Rates for the Victim of a Hit and Run

If you are the victim of a Hit and Run incident, your rates should be unaffected. Hit and Run accidents are common and insurance companies usually do not fault the other driver for the incident.

However, whether the incident will be covered is a different question. There are two coverages that would cover a Hit and Run: Uninsured/Underinsured Motorist (UM) and Collision. Insurance companies offer Uninsured Motorist coverage for times like these. Hit and Run incidents are covered minus your deductible in most cases. If you do not carry UM, then your Collision coverage should pick up the tab – minus your deductible. That’s one of the reasons you should carry UM or Collision at all times.

The particular coverage that would be used to cover your damages from a hit and run accident all depends on the state that you live in and also your insurance company you have coverage with.  For example, in the state of Washington a hit and run accident is covered under the UM coverage and you are required to file a police report. If the driver that hit you is identified the damage is still covered under the UM coverage, but you are subject to a lower deductible than you would be if the other driver was never identified. In the state of Idaho some carriers do not even sell UM coverage and all hit and run accidents are covered under the collision coverage.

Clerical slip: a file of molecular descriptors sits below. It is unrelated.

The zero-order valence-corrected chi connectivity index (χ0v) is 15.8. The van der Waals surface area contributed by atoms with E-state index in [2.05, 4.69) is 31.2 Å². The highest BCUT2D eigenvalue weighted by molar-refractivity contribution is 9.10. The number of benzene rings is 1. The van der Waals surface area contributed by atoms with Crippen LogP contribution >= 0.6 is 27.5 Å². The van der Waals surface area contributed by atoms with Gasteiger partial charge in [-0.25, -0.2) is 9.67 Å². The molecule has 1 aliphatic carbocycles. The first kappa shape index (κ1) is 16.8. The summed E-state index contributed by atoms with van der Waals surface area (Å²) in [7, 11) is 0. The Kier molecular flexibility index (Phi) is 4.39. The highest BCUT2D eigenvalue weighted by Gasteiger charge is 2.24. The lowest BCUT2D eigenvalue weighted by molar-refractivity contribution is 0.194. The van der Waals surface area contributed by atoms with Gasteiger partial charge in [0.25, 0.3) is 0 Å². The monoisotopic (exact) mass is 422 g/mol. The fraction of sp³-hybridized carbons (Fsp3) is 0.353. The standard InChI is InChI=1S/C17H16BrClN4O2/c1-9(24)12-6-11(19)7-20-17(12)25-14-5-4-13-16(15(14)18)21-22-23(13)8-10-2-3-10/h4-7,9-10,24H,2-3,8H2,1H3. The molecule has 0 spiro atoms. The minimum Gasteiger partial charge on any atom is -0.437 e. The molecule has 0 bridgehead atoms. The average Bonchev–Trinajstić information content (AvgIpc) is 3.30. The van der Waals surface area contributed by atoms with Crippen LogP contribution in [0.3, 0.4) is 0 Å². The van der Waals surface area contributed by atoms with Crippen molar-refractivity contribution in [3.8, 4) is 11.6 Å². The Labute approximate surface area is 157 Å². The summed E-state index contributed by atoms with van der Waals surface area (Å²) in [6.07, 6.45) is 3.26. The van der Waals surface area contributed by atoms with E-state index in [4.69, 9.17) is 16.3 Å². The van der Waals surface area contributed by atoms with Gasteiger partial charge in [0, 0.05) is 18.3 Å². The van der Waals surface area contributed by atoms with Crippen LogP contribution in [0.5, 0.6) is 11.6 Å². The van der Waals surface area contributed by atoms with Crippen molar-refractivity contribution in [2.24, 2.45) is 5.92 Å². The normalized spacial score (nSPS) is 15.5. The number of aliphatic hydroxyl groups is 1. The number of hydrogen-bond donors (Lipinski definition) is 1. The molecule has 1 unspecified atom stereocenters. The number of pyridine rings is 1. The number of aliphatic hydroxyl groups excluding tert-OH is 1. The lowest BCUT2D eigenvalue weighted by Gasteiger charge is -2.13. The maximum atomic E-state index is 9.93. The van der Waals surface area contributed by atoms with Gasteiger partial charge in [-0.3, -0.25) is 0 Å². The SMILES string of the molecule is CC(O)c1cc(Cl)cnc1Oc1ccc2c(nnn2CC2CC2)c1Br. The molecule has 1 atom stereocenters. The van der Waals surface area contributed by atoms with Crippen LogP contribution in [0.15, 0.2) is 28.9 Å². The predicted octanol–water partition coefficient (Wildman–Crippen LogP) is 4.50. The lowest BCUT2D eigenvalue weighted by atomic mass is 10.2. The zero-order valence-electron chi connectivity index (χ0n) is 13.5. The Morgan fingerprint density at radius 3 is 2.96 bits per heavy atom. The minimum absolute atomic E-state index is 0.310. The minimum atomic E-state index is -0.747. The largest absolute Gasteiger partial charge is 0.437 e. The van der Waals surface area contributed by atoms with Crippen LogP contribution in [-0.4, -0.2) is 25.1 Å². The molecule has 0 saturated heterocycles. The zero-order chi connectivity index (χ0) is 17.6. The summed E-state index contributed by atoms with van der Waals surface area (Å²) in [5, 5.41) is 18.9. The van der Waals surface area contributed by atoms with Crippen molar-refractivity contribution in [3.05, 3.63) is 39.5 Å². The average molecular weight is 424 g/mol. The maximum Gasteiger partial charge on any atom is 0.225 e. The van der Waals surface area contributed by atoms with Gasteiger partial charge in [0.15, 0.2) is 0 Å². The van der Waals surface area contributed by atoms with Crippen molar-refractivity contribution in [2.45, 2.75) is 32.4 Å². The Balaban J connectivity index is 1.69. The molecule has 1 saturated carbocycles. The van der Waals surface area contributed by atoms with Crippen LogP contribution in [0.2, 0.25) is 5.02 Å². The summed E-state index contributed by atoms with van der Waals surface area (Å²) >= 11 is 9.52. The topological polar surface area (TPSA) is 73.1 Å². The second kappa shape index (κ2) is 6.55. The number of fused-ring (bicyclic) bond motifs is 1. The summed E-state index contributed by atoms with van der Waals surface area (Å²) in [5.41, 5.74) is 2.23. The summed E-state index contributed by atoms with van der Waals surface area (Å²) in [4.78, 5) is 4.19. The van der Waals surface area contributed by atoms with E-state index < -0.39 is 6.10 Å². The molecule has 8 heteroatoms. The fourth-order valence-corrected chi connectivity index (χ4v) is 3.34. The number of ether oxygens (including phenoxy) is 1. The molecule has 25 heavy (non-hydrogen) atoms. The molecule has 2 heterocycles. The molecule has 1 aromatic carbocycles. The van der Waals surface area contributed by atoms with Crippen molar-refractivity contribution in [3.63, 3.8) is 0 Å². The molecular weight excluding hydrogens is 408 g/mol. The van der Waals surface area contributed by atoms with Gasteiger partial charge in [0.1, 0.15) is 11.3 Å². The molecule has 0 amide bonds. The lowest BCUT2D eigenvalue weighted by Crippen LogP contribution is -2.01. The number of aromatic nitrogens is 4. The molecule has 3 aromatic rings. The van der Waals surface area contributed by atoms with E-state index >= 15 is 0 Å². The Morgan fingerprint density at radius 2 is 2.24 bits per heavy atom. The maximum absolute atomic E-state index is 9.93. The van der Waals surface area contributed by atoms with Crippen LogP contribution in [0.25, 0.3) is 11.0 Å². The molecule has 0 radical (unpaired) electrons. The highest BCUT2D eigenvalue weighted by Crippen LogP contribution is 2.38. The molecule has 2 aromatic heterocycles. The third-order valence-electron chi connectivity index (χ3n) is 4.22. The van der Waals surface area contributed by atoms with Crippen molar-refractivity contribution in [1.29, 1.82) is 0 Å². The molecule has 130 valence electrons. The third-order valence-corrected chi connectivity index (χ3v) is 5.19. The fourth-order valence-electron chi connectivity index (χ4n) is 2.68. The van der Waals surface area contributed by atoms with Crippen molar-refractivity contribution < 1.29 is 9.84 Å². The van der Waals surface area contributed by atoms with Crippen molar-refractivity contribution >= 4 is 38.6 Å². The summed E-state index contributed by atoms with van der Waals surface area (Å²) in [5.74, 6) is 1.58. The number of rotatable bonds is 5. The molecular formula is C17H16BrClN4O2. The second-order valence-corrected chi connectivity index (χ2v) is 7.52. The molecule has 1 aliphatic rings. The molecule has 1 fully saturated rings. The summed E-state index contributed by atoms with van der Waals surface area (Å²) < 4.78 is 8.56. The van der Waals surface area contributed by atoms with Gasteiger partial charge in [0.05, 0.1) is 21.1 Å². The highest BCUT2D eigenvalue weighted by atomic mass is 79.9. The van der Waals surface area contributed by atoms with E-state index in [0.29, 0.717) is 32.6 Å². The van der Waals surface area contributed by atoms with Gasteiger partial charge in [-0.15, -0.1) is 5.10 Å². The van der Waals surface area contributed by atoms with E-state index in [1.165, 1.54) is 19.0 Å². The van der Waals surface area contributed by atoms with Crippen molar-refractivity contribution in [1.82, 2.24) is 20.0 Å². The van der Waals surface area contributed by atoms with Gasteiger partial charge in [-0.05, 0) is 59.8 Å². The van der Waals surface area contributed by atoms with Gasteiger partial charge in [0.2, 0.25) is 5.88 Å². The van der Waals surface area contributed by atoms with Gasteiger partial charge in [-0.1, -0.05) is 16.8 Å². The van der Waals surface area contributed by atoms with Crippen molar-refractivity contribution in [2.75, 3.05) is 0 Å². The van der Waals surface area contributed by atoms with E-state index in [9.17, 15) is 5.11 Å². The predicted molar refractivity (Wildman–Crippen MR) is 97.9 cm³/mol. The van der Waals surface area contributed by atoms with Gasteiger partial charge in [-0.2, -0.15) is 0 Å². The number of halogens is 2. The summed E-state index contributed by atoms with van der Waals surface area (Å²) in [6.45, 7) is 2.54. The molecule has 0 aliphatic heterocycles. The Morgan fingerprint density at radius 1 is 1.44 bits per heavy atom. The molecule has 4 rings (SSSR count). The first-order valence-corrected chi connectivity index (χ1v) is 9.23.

Regardless, if you’re involved in a Hit and Run, contact your insurance company. They will provide the best advice for handling your claim. Depending on the severity of the situation, they could also provide legal counsel.

If you have experience with a Hit and Run accident, feel free to leave a comment.

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Todd Clay

Todd Clay is a former insurance agent with the largest insurance company in the United States. He earned his Bachelor’s from the University of Texas. He's worked in several fields but has specialized in insurance, financial-related information, and technology. He blogs at Car Insurance Guidebook. Connect with Tood on Google+

Reviews (5)

  • Gregory

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    Bill is patently wrong in his answer and you should have educated him.

    One can indeed collect on a hit and run driver without being able to identify the driver.

    UI/UIM insurance pays for damage from collisions from other vehicles such as in a hit and run situation. Like being parked in a restaurant and somebody sideswipes you pulling in or out.